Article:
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Figures 68 and 69, 0, dorsal and ventral views Figures 70 and 71, 2, dorsal and ventral views
74 1 1
1 1 9 7 72 1 3
2 3 1 1 7
1 1 1
Boma Plains Syncerus caffer aequinoctialis Dec
Hippotragus equinus bakeri Mar
Hippotragus equinus bakeri Dec
Dec (2) Kapoeta domestic cattle
2 1 2
DISTRIBUTION IN THE SUDAN
A. lepidum occurs in all Provinces except Northern, though it does arrive at the Wadi Halfa quarantine in Northern Province on cattle from the South (King 1926).
All available Equatoria Province specimens originate from Eastern District and Torit District with the single exception of a male from a tiang at Terakeka (H. H. King legit), on the west bank of the Nile.
The following Sudan locality records are all from cattle and all from the Sudan Government collection unless otherwise noted:
Bahr el Ghazal: Lau and Yirol (SVS), Guar, Gogrial Sub district giraite; ss), Aliab (buffalo; svs). Akot (dying bull; SVS). Eight miles west of Yirol (head of greater bustard; svs). I doubt that A. lepidum is widely established, if at all, in Bahr el Ghazal Province. Each collection consists of only a single male, except for one male and female from great herds of migrating cattle at Yirol, 22 April 1954 (SVS).
Upper Nile: Pibor Post. Akobo. Maban (domestic cattle and goats; SVS. Pariak (SVS). Bor (svs). Melut (male). Rom (buffalo). Kaka (roan antelope ). Er Renk (domestic sheep). Makier (SVS). Malakal (HH). Specimens from Tonga, that were identified as A. lepidum by Dönitz in 1912, were the basis of King's (1911) report of A. hebraeum_variegatum from the Sudan according to Nuttall's notes for tot 529 in his logbook in British Museum (Natural History).
Blue Nile: Hosh. Tibna. Roseires. Wad el Nail. Singa (camel). Wad Medani (domestic cattle, miles, and camel; SGC, HH. One o feeding between toes of man, August 1954; Eisa El Minesi legit). Abu Hashim (camel). Sennar (camel). Lake Ras Amer (camel). Abu Zor. Hassa Heissa (camel; G. B. Thompson, correspondence). Sennar area (cheetah; Robinson 1926). Kosti (Gordon College collection).
Kordofan: Umm Berembeita (SGC ).
[ Northern and Khartoum: Specimens from cattle at the Wadi Halfa Quarantine station, from Ethiopian cattle at Khartoum, and from "A.O.F. native horses [French West (?Equatorial) Africa (at Khartoum) are also present in Sudan Government collections
See BIOLOGY below for further remarks on distribution in the Sudan.
A. lepidum is an East African herbivore parasite and is not known to occur elsewhere. It becomes uncommon in Tanganyika but is more common locally northwards to the semidesert belt of the Sudan,
SUDAN (As A. hebraeum variegatum: King 1911. King 1926. Robinson 1926. Hoogstraal 1952A, 1952B).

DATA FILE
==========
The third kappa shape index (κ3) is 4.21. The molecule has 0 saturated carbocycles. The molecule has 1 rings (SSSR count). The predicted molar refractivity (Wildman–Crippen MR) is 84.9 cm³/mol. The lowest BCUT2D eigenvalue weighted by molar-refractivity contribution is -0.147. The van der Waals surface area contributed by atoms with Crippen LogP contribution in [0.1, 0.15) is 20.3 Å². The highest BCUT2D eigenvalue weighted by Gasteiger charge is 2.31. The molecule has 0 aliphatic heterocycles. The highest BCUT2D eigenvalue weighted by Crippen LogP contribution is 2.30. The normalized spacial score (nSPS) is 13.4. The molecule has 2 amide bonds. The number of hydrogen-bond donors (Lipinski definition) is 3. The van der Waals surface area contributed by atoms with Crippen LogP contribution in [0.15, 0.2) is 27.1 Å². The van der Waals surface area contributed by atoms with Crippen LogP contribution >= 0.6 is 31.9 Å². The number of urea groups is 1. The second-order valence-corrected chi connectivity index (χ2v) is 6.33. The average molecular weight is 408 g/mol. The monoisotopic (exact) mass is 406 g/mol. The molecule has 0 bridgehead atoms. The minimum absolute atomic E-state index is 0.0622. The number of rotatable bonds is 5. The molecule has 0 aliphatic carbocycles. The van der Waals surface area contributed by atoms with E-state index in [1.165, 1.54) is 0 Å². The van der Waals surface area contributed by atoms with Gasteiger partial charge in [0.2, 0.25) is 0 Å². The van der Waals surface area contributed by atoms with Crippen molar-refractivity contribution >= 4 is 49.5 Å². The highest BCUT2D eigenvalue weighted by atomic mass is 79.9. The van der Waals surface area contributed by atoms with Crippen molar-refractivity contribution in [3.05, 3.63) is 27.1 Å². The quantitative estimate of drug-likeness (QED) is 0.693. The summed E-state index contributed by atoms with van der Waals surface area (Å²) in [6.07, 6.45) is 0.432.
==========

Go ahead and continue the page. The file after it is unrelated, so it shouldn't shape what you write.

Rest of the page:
ETHIOPIA (Stella 1940). ERITREA Franchini 1920. Tonelli Rondelli 1932c. Niro 1935. Stella 1940).
Niro 1935. Stella 1940). ITALIAN SOMALILAND (Paoli 1916. Tonelli Rondelli 1926A. Franchini 1926A, 1927, 1929C ,E. Niro 1935.
Niro 1935. Stella 1938A, 1940. See also adult host records below). Note: Numerous reports of A. hebraeum from former Italian East African possessions probably refer in part to A. lepidum and in part to A. gemma.
KENYA (Robinson 1926. Lewis 19310,1939A. Dick and Lewis 1947). UGANDA (Mettam 1932. Lewis 1939A. Wilson 1948A, 1950C, 1953). TANGANYIKA (Evans 1935. Cornell 1936. Lewis 1939A. J. B. Walker; small numbers; unpublished; see HOSTS below).
OUTLYING ISLANDS: ZANZIBAR Dönitz 1909. Robinson 1926).
IMPORTED SPECIMENS: Cairo, EGYPT (Dönitz 1909). A. lepidum still arrives almost daily at the Cairo slaughterhouse on Sudan cattle but has not established itself in Egypt (Mason 1915, Hoogstraal 1952A). Almost every specimen is a male. Numerous
males are also not infrequently found on traders' camels reaching the environs of Cairo from the Sudan.
This species has been taken from imported cattle at East London, South Africa (Robinson 1926), but is definitely not es tablished in the UNION OF SOUTH AFRICA (Theiler, correspondence). PALESTINE records (Bodenheimer 1937) probably also represent imported specimens.
A. lepidum is chiefly a cattle parasite with smaller domes tic animals and a scattering of wild herbivores as second choice. Large ground birds and carnivores are rarely attacked. A single adult has been taken feeding on man. Nymphs have been found on antelopes, bustards, and domestic cattle and dogs. The host predilection of immature stages is still poorly known.
Domestic animals: All investigators listed above refer to cattle as hosts of this tick. Sudan records are almost the only ones available for other domestic animals. These include camels, horses, miles, goats, sheep, and dogs. Individual camels on occasion are heavily infested. Although camels appear to be rather important hosts in central Sudan, local camels in the north are not known to harbor this tick, Évans (1935) listed sheep and dogs as hosts in Tanganyika.
Wild animals: Buffalo
Buffalo (Robinson 1926, King 1926, Wilson 19500, various Sudan records above). Rhinoceros (Wilson 1950C). Grant's gazelle and hartebeest (Wilson 1950, Sudan records above). Roan antelope eland, giraffe, tiang, wildcat, and great er bustard (various Sudan records above). Burchell's zebra and spotted hyena (Theiler, unpublished records). Cheetah (Robinson 1926). Ostrich (109 and 10 in Hoogstraal collection, from west of Af madu", Somalia, 1952, Col. D. Davis legit). Of 49 Thom son's gazelles examined in Tanganyika, only two yielded eight males and one female A. lepidum; none were found on numerous other game animals examined there (J. B. Walker, unpublished).